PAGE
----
University presidents are the black suit-wearing overseers who sit at the back of every school event while silently staring at everyone with looks of disapproval. Except they’re not like that at all. They’re vibrant and full of personality and they’re breaking the stereotype of the university president. My favorite example of such continues to be MIT President L. Rafael Reif, who always surprises students by doing quirky things in an otherwise formal job, like taking a selfie before giving his speech at the 148th Commencement.
On Friday, August 22nd 2014 at 11am, President L. Rafael Reif was doused with ice water from a ten foot tall wooden contraption built by MIT Fraternity Phi Delta Theta. Then he was doused with ice water from another ten foot tall wooden contraption built by MIT Fraternity Pi Lambda Phi. Reif was nominated twice for the ALS Ice Bucket Challenge, one by Harvard President Drew G. Faust and the second by MIT’s Edgerton Center. He was joined for his first drench by Chancellor Cynthia Barnhart SM ’86, PhD ’88 and Provost Marty Schmidt SM ’83, PhD ’88, as well as by volunteers in the audience.
The ALS Ice Bucket Challenge is a viral social media trend aimed at raising awareness of amyotrophic lateral sclerosis, aka Lou Gherig’s disease. The challenge is to dump ice water on yourself, donate $100 to the ALS Association, or do both, and then publish the video onto social media with a list of new nominees and a link back to the ALS Association donation page. The trend has been questioned by many as people and celebrities began doing the challenge while neglecting linking to the cause but the challenge has no doubt raised over $80 million, according the ALS Association’s website.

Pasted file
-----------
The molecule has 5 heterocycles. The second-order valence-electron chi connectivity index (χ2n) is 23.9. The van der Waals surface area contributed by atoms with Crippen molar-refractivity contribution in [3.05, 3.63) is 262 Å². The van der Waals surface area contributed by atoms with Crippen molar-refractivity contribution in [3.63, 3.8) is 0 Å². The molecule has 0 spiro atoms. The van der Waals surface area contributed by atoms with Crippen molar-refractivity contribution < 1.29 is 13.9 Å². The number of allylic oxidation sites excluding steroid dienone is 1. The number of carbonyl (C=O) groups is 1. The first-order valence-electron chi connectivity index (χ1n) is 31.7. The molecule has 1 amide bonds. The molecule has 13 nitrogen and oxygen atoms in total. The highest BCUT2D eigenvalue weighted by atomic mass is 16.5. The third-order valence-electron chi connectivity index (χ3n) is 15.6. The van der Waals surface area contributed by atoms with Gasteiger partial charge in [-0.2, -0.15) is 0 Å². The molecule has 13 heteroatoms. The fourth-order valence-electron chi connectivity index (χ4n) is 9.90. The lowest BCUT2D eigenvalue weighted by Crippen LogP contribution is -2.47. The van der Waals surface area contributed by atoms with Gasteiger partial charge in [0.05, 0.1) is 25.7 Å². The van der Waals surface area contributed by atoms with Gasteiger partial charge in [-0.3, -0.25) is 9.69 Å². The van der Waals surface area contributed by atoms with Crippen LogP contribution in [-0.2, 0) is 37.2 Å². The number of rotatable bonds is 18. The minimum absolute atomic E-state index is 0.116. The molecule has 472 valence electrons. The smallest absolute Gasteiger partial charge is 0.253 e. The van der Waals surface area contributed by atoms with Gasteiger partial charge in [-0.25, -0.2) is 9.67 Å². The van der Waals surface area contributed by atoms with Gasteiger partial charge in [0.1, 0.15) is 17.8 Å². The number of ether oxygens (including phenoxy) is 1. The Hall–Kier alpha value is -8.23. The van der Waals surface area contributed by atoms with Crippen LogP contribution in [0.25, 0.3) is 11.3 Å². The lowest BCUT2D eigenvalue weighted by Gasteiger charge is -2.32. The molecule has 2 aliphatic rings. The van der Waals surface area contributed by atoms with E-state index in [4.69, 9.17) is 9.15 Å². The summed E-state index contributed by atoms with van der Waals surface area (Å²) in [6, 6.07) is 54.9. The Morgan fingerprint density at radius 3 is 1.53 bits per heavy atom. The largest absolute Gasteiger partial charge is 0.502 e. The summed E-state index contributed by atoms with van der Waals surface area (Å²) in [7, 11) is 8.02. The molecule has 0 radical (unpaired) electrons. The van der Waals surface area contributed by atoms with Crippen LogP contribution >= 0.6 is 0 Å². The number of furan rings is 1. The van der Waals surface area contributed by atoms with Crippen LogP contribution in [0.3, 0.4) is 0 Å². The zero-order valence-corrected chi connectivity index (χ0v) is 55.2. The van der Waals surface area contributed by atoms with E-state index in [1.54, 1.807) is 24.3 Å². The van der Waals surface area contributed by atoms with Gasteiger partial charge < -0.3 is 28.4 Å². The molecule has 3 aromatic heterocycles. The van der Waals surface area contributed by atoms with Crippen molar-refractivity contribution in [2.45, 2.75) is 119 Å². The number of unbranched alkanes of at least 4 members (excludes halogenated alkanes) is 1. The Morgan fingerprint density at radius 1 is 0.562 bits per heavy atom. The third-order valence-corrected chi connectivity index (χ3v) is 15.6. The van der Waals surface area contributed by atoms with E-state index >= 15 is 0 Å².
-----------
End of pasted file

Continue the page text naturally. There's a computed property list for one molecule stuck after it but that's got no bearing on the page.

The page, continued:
Reif dedicated the event to Karolina Fraczkowska ’01, whose husband, Thomas Phelan, passed away from ALS earlier in the summer. Reif challenged Undergrad Association President Shruti Sharma ’15, MIT Graduate Student Council President Kendall Nowocin SM ’13, Caltech President Thomas F. Rosenbaum, UC Berkeley Chancellor Nicholas B. Dirks, and Brown University President Christina Paxson.
When I arrived to the event I saw fancy cameras all over the place, so I knew if my video was to compete, I would have to get a great view. Shuffling my way through the crowd, I got the front row on the left side where I could see all of the action. Someone was in front me but he was crouching down so I didn’t worry about it. That is, until…